According to Ronald Brandt and Ralph Tyler (1983), goals and objectives are important in supporting student learning (Ornstein et al, 2011, p.10). When clear and well-defined goals are established, schools are able to “spend valuable instructional time on high-priority learning” (Ornstein et al, 2001, p. 10). The public schools in the Ysleta Independent School District (YISD) strive to identify, develop, and implement the goals and objectives to fulfill the district’s vision. The YISD stakeholders believe in the importance of providing meaningful instructional time to students. This is made possible through effective and productive professional learning communities (PLC) where collaboration and communication exist in teachers’ professional development, lesson planning, and classroom instruction.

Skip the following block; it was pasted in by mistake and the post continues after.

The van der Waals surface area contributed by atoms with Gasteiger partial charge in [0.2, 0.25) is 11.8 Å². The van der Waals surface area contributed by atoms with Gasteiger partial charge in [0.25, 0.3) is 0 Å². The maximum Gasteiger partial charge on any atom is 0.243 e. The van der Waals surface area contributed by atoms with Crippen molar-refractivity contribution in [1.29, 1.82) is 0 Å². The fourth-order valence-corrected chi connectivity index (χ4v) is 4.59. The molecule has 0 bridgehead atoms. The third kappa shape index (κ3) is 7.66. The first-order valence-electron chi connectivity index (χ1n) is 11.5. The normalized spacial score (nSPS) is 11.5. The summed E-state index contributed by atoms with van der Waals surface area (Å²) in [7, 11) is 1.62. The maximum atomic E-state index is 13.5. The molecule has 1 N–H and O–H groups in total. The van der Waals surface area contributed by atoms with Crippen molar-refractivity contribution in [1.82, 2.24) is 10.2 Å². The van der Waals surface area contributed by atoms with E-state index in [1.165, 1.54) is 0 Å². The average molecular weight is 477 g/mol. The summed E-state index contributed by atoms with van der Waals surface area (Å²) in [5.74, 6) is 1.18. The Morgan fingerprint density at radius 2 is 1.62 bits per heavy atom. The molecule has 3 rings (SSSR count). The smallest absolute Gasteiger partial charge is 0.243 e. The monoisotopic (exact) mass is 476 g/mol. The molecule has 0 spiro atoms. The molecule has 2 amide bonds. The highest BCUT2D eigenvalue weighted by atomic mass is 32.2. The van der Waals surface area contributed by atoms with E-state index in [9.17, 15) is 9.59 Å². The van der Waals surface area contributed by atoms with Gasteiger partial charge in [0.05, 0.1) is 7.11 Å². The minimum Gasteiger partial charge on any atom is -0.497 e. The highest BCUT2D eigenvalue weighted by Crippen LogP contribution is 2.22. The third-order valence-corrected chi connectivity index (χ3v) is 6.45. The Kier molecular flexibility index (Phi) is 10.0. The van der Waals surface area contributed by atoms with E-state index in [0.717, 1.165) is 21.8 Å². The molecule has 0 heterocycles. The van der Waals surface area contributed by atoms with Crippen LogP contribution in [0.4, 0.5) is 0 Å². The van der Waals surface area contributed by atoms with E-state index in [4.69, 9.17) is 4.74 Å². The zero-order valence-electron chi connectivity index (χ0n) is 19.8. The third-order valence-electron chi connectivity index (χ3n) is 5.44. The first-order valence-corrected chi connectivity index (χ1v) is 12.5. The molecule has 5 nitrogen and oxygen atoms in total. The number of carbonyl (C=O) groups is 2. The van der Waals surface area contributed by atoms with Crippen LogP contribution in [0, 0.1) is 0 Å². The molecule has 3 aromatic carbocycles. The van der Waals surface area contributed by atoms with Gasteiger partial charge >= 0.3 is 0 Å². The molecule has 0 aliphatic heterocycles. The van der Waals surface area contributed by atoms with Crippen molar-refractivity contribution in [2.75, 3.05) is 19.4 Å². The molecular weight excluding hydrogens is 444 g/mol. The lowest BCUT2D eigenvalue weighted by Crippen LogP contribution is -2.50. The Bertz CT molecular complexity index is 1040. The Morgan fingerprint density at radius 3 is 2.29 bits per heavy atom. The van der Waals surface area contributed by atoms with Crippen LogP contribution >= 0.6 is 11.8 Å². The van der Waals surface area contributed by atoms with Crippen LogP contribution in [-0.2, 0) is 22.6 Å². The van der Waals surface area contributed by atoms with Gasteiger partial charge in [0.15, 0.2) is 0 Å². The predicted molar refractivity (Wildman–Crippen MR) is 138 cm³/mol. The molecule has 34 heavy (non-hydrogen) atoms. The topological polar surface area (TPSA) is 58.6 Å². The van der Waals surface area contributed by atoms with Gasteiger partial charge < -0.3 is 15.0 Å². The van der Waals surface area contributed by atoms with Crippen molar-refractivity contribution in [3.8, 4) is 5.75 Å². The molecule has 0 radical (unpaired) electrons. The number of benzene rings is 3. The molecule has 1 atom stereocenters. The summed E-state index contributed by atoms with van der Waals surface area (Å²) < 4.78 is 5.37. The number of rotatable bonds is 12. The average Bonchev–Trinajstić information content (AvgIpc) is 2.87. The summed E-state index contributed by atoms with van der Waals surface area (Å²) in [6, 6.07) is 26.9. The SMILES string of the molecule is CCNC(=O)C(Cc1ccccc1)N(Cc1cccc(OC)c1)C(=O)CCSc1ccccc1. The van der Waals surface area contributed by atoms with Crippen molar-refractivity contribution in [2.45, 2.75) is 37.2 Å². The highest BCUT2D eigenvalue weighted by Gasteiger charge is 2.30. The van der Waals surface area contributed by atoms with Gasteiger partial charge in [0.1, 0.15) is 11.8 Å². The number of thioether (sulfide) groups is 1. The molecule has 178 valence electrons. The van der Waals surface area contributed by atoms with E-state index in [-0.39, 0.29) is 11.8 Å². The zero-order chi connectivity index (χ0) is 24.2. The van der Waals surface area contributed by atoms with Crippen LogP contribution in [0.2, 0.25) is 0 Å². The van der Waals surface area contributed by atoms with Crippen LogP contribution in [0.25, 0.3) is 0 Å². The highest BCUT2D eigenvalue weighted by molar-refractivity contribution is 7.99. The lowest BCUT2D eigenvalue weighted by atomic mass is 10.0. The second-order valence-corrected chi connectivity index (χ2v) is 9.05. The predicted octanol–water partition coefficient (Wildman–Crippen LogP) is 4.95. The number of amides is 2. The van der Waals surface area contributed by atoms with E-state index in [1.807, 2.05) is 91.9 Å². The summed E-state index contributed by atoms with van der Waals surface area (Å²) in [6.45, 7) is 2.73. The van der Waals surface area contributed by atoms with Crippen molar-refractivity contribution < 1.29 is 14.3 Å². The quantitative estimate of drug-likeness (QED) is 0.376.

Furthermore, Brandt and Tyler (1983) explained that curriculum goals and objectives should include (a) understanding of contemporary society, (b) background of students, and (c) consideration of potential subject fields (Ornstein et al, 2011, p. 15). In doing so, students become cognizant and learn from their experiences, based on their interests, societal demands and issues, relevance of real world situations, and the like (Ornstein et al, 2011, p. 15). Likewise, goals and objectives can facilitate curriculum evaluation, provided that the former are created with clarity and importance (Ornstein et al, 2011, p. 18). It is common knowledge that the state of Texas mandates state assessments to shape teaching and learning in the public schools. Although Texas may say otherwise, many of its public schools’ overall performance are evaluated according to students’ performance in the Texas Assessment of Knowledge and Skills (TAKS) (Darling-Hammond, 2010). When public schools fail to meet adequate yearly progress (AYP), specific measures are put into action to ensure that these schools are accountable for students’ academic performance. John Bruner (1956) stated that schools need curriculum structure that will determine and support students’ learning experience. The Texas Essential Knowledge and Skills (TEKS) is an example of a structure that serves as the foundation of the curriculum in Texas public schools (Bruner, 1956).